Room: Exhibit Hall | Forum 7
Purpose: We have previously presented a workflow for the fabrication of patient-specific 3D-printed bolus caps for use in Total Scalp Irradiation (TSI). Two bolus caps fabricated for an anthropomorphic head phantom, one 3D-printed in-house and one externally, proved to have good conformality to the scalp, with minimal air gaps. The purpose of this study was to show the clinical efficacy of using the 3D-printed bolus caps for TSI through setup reproducibility and dosimetric validation measurements to demonstrate the 3D-printed bolus caps can reproducibly generate a homogeneous dose to the scalp.
Methods: Two CT simulations for TSI were acquired of an anthropomorphic head phantom, one fitted with the in-house printed bolus cap and one fitted with the external 3D-printed bolus cap. Volumetric-modulated arc therapy TSI plans were generated for each CT simulation. Flat-pack thermoluminescent dosimeters (TLD) were placed in 20 locations in the treatment area on the phantom scalp and the respective planned treatment was delivered for each bolus cap. TLD measured doses were compared to doses calculated by the treatment planning system (TPS). To study reproducibility, three different radiation therapists independently setup the phantom and bolus in the treatment setup and CT scans were acquired to measure bolus positioning compared to the original CT simulation.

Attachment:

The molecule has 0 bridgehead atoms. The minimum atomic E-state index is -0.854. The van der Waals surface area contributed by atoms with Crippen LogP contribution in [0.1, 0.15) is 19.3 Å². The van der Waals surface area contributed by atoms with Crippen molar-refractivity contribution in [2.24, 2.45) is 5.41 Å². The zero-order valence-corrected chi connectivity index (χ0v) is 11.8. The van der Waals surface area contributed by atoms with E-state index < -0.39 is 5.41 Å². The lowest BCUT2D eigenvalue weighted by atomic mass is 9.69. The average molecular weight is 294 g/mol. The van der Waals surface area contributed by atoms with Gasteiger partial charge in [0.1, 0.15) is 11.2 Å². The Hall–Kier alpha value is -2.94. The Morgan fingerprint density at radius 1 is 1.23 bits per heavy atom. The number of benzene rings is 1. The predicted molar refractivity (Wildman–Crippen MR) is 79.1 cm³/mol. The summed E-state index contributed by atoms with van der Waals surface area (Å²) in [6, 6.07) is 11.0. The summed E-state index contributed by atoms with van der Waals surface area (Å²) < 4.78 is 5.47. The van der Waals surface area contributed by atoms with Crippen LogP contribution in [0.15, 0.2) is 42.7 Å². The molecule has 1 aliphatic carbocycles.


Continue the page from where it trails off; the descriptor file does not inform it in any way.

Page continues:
Results: TLD measurements showed that both bolus caps generated a homogeneous dose to the scalp within 2.7% standard deviation. The TPS calculated doses agreed with measured doses to within 2.41% on average. CT scans acquired from the reproducibility study demonstrated bolus positioning was consistent to within 2 mm compared to original simulation.
Conclusion: We have shown that the 3D-printed bolus caps fabricated by our workflow can be reproducibly setup for treatment and generate a uniform dose to the phantom scalp.